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Drug development and industrial pharmacy

Use of DMPC and DSPC lipids for verapamil and naproxen permeability studies by PAMPA.


PMID 24568608

Abstract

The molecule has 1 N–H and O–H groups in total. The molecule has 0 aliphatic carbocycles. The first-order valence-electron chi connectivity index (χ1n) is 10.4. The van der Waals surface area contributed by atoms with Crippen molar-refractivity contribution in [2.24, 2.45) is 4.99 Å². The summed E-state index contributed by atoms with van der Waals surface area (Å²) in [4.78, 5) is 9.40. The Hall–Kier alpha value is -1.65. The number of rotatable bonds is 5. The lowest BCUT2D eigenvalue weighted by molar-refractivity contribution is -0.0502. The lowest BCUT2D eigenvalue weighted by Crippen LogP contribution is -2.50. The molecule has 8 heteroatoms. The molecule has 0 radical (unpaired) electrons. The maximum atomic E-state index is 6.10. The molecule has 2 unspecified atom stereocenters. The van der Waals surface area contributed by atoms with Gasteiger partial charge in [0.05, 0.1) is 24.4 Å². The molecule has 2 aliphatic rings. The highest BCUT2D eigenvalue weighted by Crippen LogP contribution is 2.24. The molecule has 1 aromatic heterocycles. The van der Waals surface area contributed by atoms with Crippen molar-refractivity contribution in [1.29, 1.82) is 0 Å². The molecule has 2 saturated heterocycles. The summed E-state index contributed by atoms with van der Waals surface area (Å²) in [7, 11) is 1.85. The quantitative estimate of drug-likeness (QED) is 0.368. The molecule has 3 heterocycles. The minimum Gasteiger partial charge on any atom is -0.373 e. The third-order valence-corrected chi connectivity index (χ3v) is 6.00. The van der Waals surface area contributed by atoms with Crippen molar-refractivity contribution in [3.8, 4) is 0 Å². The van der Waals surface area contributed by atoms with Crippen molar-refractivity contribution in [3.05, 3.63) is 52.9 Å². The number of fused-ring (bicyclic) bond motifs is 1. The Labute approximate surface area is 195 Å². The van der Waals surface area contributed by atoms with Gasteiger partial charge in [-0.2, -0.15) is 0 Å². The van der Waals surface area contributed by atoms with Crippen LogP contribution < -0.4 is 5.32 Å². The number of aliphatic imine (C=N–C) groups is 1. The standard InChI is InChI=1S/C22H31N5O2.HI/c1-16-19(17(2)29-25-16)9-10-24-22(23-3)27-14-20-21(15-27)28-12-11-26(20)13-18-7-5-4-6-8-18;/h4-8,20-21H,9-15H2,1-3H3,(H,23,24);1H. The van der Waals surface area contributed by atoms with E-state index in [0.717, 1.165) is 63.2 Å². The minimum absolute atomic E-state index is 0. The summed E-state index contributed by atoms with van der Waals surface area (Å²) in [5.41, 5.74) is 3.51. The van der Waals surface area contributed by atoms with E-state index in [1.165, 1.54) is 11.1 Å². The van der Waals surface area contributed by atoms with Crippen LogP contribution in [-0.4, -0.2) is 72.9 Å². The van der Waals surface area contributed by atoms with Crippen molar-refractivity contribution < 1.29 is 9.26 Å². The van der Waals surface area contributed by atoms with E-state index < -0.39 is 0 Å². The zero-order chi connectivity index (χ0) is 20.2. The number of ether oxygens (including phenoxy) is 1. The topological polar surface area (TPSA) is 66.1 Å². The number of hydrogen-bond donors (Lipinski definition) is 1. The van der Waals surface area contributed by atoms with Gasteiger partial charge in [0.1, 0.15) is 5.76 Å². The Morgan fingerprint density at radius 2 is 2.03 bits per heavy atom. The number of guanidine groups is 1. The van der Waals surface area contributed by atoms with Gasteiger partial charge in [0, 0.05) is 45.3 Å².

Verapamil and naproxen Parallel Artificial Membrane Permeability Assay (PAMPA) permeability was studied using lipids not yet reported for this model in order to facilitate the quantification of drug permeability. These lipids are 1,2-distearoyl-sn-glycero-3-phosphatidylcholine (DSPC), 1,2-dimyristoyl-sn-glycero-3-phosphocholine (DMPC) and an equimolar mixture of DMPC/DSPC, both in the absence and in the presence of 33.3 mol% of cholesterol. PAMPA drug permeability using the lipids mentioned above was compared with lecithin-PC. The results show that verapamil permeability depends on the kind of lipid used, in the order DMPC > DMPC/DSPC > DSPC. The permeability of the drugs was between 1.3 and 3.5-times larger than those obtained in lecithin-PC for all the concentrations of the drug used. Naproxen shows similar permeability than verapamil; however, the permeability increased with respect to lecithin-PC only when DMPC and DMPC/DSPC were used. This behavior could be explained by a difference between the drug net charge at pH 7.4. On the other hand, in the presence of cholesterol, verapamil permeability increases in all lipid systems; however, the relative verapamil permeability respect to lecithin-PC did not show any significant increase. This result is likely due to the promoting effect of cholesterol, which is not able to compensate for the large increase in verapamil permeability observed in lecithin-PC. With respect to naproxen, its permeability value and relative permeability respect lecithin-PC not always increased in the presence of cholesterol. This result is probably attributed to the negative charge of naproxen rather than its molecular weight. The lipid systems studied have an advantage in drug permeability quantification, which is mainly related to the charge of the molecule and not to its molecular weight or to cholesterol used as an absorption promoter.